The Savior speaks and teaches of the importance of humility in our lives because its opposite pride is what comes between a man and God. It is pride that stops a man from entering into a relationship with Christ or following Christ later on. A proud man will lose all of sense of duty to God. He will place himself in the place of God. He starts to think from this wrong position and it influences the rest of his life negatively.

Part of humility encompasses the realization that "thy will be done" instead of "my will." As a follower of Christ we must realize that God is our Standard of perfection and that in comparison to his perfect and infinite virtues we are sorely lacking.

"And every virtue we possess,
And every victory won,
And every thought of holiness

Are His alone."

When we can acknowledge the things that God provides for us we will no longer be arrogant toward our fellow brother and sisters. We do not advertise ourselves to others. We do not do things to be seen of men. We do not need to be like the Pharisees who did their deeds to be seen of men, sought the positions of honor at feasts, clamored for the best seats in the synagogues and the worst of these was that they thought they had no need of repentance from sin.

There are two parts to humility we should consider. We should have personal humility and social humility. Personal humility incorporates the ideas of a proper perspective of the place we have in God's vast creation. It also embodies the idea that we must have humility for out personal progression in our relationship with Christ. We must also note that humility builds character and that humility is necessary for a true rendering of service to others.

Thomas Edison realized the vastness of God's creation when he said, "We don't know the millionth part of one percent about anything. We don't know what water is. We don't know what light is . . . We don't know what enables is to keep our feet when we stand up. We don't know what electricity is. We don't know what heat is. We don't know anything about magnetism We have a lot of hypothesises about these thing, but that is all. But we do not let our ignorance about these things deprive us of their use."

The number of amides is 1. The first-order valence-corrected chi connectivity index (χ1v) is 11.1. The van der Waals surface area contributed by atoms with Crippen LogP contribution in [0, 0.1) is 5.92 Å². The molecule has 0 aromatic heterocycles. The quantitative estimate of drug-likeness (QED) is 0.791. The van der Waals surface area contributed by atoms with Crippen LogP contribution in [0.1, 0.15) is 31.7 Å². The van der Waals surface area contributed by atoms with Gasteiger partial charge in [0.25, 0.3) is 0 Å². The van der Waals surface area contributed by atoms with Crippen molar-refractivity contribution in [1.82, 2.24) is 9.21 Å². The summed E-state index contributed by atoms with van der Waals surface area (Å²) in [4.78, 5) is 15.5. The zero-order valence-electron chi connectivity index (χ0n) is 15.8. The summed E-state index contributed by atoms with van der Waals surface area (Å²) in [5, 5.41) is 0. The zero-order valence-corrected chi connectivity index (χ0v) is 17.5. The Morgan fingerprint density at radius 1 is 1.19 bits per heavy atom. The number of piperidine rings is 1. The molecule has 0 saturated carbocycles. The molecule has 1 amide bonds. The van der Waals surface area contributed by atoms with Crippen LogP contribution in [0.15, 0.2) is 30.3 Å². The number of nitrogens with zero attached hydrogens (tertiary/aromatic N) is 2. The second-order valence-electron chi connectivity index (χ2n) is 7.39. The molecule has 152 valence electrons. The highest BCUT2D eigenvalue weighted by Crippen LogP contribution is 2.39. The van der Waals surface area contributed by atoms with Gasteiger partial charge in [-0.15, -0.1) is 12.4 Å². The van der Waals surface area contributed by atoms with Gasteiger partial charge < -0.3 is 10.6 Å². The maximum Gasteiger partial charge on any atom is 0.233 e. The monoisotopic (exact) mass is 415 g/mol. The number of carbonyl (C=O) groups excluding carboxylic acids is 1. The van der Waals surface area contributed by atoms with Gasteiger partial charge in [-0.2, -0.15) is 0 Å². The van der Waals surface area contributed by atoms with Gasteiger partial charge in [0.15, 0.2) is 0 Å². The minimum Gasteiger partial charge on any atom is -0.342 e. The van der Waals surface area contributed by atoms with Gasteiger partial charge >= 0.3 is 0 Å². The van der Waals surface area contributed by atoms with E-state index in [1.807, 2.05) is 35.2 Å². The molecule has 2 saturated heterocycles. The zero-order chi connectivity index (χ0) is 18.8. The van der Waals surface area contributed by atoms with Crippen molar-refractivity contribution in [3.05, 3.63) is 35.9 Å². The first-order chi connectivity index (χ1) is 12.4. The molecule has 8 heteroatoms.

We need to realize that, "The Heavens declare the glory of God; amid the firmament sheweth his handwork." (Psalms 19:1) We need to realize that the Milky way in which we live is but a tiny fragment, and within this tiny fragment is our solar system which is an infinitesimal speck and and within this speck is a microscopic dot which is Earth.

A test of humility lies not in failure but in success. When we are tempted to forget that all of our power and achievements have come because of God. We might deserve the success we gain in life but we will fail a far more important test if we do not acknowledge God's role in our success.

Baynard Taylor taught the idea of how humility can help us in the game of life,

"Our Business in life is not to get ahead of other people, but, to get ahead of ourselves. To break our own record, to outstrip our yesterdays with our todays, to bear our trials more beautifully than we ever dreamed we could, to whip the tempter inside and out as we never whipped him before, to give as we have never given, to do our work with more force and a finer finish than ever. . . To beat our own game means a great deal. Whether we win or not, we are playing better than we ever did before, and that's the point after all- to play a netter game of life."

Pride can keep us from providing service to those we should. Sometimes the color of ones skin causes us to be conceited and prevents us from doing the right thing. Other times we might be tempted to be a self righteous church goer, or we might possess the haughtiness or wealth or display the cruelty so often exhibited by social climbers. All of these sins can be overcame with the application of humility. If we do not have sympathy for our fellow man because of our pride we will no help them or serve them. Pride creates the idea of exclusiveness and unbrotherliness.

At the core of the ideal of humility is the expression that we must realize that we are no better or any more important in the eyes of God than anyone else who is striving to do good.

In closing I leave the words of a poet,

"He who must lead must first himself be led;

Who would be loved to be capable of love

Beyond the utmost he receives, who claims

The rod of power must first have bowed

And being honored, honor what's above:

This know the men who leave the world their names."